ABSTRACT: The FGS/Kist strain of mice, a new animal model for focal glomerulosclerosis (FGS) in humans, was previously established by recurrent selection for high proteinuria, which is a principal marker of FGS, from descendants of CBA/Nga and RFM/Nga strains. We performed a genome-wide scan for quantitative trait loci (QTLs) affecting proteinuria in a population of 356 backcross progeny derived from a cross between FGS/Kist and the standard normal strain, C57BL/6J. Five proteinuria QTLs (Ptnu1-5) were detected at the genome-wide 5% or less level. Ptnu1 and Ptnu2, located on Chromosomes (Chrs) 8 and 17, respectively, had main effects on proteinuria and also interacted epistatically with each other. However, Ptnu3 on Chr 9 and Ptnu4 and Ptnu5 both on Chr 15 had epistatic interaction effects only. Except for the epistatic interaction effect of Ptnu4 and Ptnu5, all alleles derived from FGS/Kist were responsible for the high proteinuria. These results indicated that the genetic control of proteinuria is complex and the identified QTLs may provide new insights into the pathogenesis of FGS in mice as well as in humans.
    Mammalian Genome 05/2005; 16(4):242-50. · 2.42 Impact Factor
  • [Show abstract] [Hide abstract]
    ABSTRACT: In present study, we investigated voltage-gated Ca2+ channel (VGCC) expressions in the hippocampus of the Mongolian gerbil and its association with different sequelae of spontaneous seizures, in an effort to identify the epileptogenesis in this animal. In the hippocampus of pre-seizure seizure sensitive (SS) gerbils, VGCC subunit expressions were significantly elevated, as compared with seizure-resistant (SR) gerbils. In 3 h postictal group, the alteration of VGCC expressions showed regional- and neuronal-specific manners; VGCC immunoreactivities in principal neurons were markedly decreased; however, their immunoreactivities in interneurons were significantly elevated. These results are the first comprehensive description of the distribution of VGCC immunoreactivities in the normal and epileptic hippocampus of gerbils, and suggest that these alterations in the hippocampus of the SS gerbil may be related with tissue excitability and have a role in modulating recurrent excitation following seizures.
    Brain Research 01/2005; 1029(2):168-78. · 2.88 Impact Factor
  • [Show abstract] [Hide abstract]
    ABSTRACT: In the present study, we investigated chronological changes of galanin (GAL), well known as the potassium channel opener, immunoreactivity and GAL protein level in the hippocampus of the gerbil at the various times after 5 min transient forebrain ischemia. In the sham-operated group, weak GAL immunoreactivity was found in non-pyramidal cells. At 12 h after ischemia-reperfusion, the number of GAL-immunoreactive neurons and GAL immunoreactivity were significantly increased in the hippocampus compared to 3 h after ischemic insult, especially in the hippocampal CA1 region. Thereafter the number of GAL-immunoreactive neurons and GAL immunoreactivity decrease time-dependently in the hippocampus. Four days after transient ischemia, GAL immunoreactivity was low as compared with the sham-operated group. At this time point after ischemic insult, GAL immunoreactivity was shown in microglia in the CA1 region because delayed neuronal death happened in the CA1 pyramidal cells. The result of Western blot showed the pattern of GAL expression similar to that of immunohistochemical data. These results suggest that the early increase of GAL in the CA1 pyramidal cells may be associated with the reduction of the excitotoxic damage, that long-lasting enhanced expression of endogenous GAL at 12 h-2 days after ischemia may be associated with efflux of potassium ion into the extracellular space, and that GAL expression in microglia 4 days after ischemia may be associated with reduction of ischemic damage.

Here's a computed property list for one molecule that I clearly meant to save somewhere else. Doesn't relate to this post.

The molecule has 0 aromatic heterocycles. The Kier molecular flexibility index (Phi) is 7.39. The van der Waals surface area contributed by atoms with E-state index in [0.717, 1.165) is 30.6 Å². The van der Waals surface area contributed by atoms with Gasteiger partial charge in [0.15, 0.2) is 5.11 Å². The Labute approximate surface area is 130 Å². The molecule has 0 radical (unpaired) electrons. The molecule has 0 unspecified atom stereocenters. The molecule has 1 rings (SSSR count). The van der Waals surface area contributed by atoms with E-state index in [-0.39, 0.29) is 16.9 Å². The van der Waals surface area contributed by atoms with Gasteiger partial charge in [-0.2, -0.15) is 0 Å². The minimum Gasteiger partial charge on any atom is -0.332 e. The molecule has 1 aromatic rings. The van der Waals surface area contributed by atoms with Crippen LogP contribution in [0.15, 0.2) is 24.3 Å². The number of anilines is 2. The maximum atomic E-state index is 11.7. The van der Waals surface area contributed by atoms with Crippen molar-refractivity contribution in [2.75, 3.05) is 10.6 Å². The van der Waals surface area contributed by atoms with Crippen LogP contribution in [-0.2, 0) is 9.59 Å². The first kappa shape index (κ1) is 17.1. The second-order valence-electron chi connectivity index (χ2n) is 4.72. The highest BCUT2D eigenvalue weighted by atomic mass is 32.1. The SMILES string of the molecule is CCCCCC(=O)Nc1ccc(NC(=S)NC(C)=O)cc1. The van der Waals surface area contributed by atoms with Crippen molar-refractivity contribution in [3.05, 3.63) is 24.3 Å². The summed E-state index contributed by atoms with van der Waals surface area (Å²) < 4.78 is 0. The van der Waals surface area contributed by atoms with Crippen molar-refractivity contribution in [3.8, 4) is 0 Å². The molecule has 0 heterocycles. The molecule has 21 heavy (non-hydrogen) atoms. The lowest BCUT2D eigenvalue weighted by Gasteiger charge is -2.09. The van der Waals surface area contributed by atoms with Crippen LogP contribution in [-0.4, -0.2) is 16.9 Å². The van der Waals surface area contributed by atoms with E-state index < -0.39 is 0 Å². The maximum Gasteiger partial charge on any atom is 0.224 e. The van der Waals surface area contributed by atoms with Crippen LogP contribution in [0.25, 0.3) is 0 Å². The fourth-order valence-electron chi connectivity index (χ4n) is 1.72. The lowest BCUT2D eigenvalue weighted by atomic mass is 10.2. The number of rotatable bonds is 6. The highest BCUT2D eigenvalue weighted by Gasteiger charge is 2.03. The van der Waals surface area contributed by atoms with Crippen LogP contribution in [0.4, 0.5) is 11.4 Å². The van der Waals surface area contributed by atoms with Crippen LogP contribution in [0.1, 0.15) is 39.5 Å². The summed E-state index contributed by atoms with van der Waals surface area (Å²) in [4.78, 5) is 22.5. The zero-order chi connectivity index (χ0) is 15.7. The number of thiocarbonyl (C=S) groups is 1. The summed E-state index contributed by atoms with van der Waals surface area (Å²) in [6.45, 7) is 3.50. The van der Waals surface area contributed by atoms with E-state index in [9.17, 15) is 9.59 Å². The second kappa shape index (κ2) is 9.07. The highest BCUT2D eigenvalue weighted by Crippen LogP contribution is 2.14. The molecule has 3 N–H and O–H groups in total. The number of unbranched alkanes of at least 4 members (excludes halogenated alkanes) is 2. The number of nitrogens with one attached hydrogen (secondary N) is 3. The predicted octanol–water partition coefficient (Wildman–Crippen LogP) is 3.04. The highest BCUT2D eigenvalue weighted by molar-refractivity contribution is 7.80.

Brain Research 11/2004; 1023(2):193-9. · 2.88 Impact Factor
  • [Show abstract] [Hide abstract]
    ABSTRACT: In this study, we observed the chronological alterations of neurofilament 150 (NF-150) immunoreactivity in the gerbil hippocampus and dentate gyrus after 5 min transient forebrain ischemia. NF-150 immunoreactivity in the sham-operated group was mainly detected in mossy fibers and in the hilar region of the dentate gyrus. NF-150 immunoreactivity and protein contents of NF-150 and RT 97 (polyphosphorylation epitopes of neurofilament) were significantly decreased at 15 min after ischemic insult. Between 30 min and 12 h after ischemic insult, NF-150 immunoreactivity and protein content were significantly increased as compared with the sham-operated group. Thereafter, NF-150 immunoreactivity and protein content started to decrease. At 12 h after ischemic insult, unlike dentate gyrus, NF-150 immunoreactivity increased in pyramidal cells of the CA1 region. Thereafter, NF-150 immunoreactivity in the CA1 region started to decrease, and 4 days after ischemic insult, NF-150 immunoreactivity nearly was similar to that of the sham-operated group. These biphasic patterns of NF-150 immunoreactivity in the hippocampus and dentate gyrus are reverse correlated with that of the intracellular calcium influx. For calcium detection in the CA1 region, we also conducted alizarin red staining. Alizarin red positive neurons were detected in some neurons at 15-30 min after ischemic insult. At 12 h after ischemia, alizarin red positive neurons were decreased. Thereafter, alizarin red positive neurons started to decrease, but alizarin positive neurons were significantly increased in dying neurons 4 days after ischemia. These results suggest that ischemia-related changes of NF-150 expression may be caused by the calcium following transient forebrain ischemia.
    Brain Research 08/2004; 1016(1):119-28. · 2.88 Impact Factor

Publication Stats

252 Citations
56.46 Total Impact Points

Institutions

  • 2006
    • Korea Research Institute of Bioscience and Biotechnology KRIBB
      • Genetic Resources Center
      Anzan, Gyeonggi Province, South Korea
  • 2002–2006
    • Hallym University
      • College of Medicine
      Seoul, Seoul, South Korea
  • 2004
    • Konyang University
      • College of Medicine
      Nonsan, South Chungcheong, South Korea